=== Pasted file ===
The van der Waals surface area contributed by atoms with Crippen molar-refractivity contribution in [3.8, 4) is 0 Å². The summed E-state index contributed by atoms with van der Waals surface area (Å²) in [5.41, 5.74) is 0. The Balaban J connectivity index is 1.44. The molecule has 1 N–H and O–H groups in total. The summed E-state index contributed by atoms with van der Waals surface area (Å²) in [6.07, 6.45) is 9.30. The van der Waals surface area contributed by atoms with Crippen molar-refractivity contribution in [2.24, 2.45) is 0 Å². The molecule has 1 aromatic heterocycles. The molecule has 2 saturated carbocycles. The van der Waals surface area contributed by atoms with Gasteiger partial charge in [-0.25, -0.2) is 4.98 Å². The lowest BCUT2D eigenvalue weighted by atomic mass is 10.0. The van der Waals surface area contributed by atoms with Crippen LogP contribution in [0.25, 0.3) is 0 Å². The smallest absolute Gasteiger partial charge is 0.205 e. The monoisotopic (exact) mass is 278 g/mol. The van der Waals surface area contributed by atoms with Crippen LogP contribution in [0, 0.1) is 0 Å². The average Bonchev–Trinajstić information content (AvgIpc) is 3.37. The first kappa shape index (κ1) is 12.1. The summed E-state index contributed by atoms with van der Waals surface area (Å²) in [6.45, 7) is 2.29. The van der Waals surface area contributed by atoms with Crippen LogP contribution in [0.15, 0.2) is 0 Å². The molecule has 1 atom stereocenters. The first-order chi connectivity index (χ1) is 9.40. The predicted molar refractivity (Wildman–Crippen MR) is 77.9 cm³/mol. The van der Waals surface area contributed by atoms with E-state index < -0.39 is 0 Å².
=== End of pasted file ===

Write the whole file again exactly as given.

The van der Waals surface area contributed by atoms with Crippen molar-refractivity contribution in [3.8, 4) is 0 Å². The summed E-state index contributed by atoms with van der Waals surface area (Å²) in [5.41, 5.74) is 0. The Balaban J connectivity index is 1.44. The molecule has 1 N–H and O–H groups in total. The summed E-state index contributed by atoms with van der Waals surface area (Å²) in [6.07, 6.45) is 9.30. The van der Waals surface area contributed by atoms with Crippen molar-refractivity contribution in [2.24, 2.45) is 0 Å². The molecule has 1 aromatic heterocycles. The molecule has 2 saturated carbocycles. The van der Waals surface area contributed by atoms with Gasteiger partial charge in [-0.25, -0.2) is 4.98 Å². The lowest BCUT2D eigenvalue weighted by atomic mass is 10.0. The van der Waals surface area contributed by atoms with Crippen LogP contribution in [0.25, 0.3) is 0 Å². The smallest absolute Gasteiger partial charge is 0.205 e. The monoisotopic (exact) mass is 278 g/mol. The van der Waals surface area contributed by atoms with Crippen LogP contribution in [0, 0.1) is 0 Å². The average Bonchev–Trinajstić information content (AvgIpc) is 3.37. The first kappa shape index (κ1) is 12.1. The summed E-state index contributed by atoms with van der Waals surface area (Å²) in [6.45, 7) is 2.29. The van der Waals surface area contributed by atoms with Crippen LogP contribution in [0.15, 0.2) is 0 Å². The molecule has 1 atom stereocenters. The first-order chi connectivity index (χ1) is 9.40. The predicted molar refractivity (Wildman–Crippen MR) is 77.9 cm³/mol. The van der Waals surface area contributed by atoms with E-state index < -0.39 is 0 Å².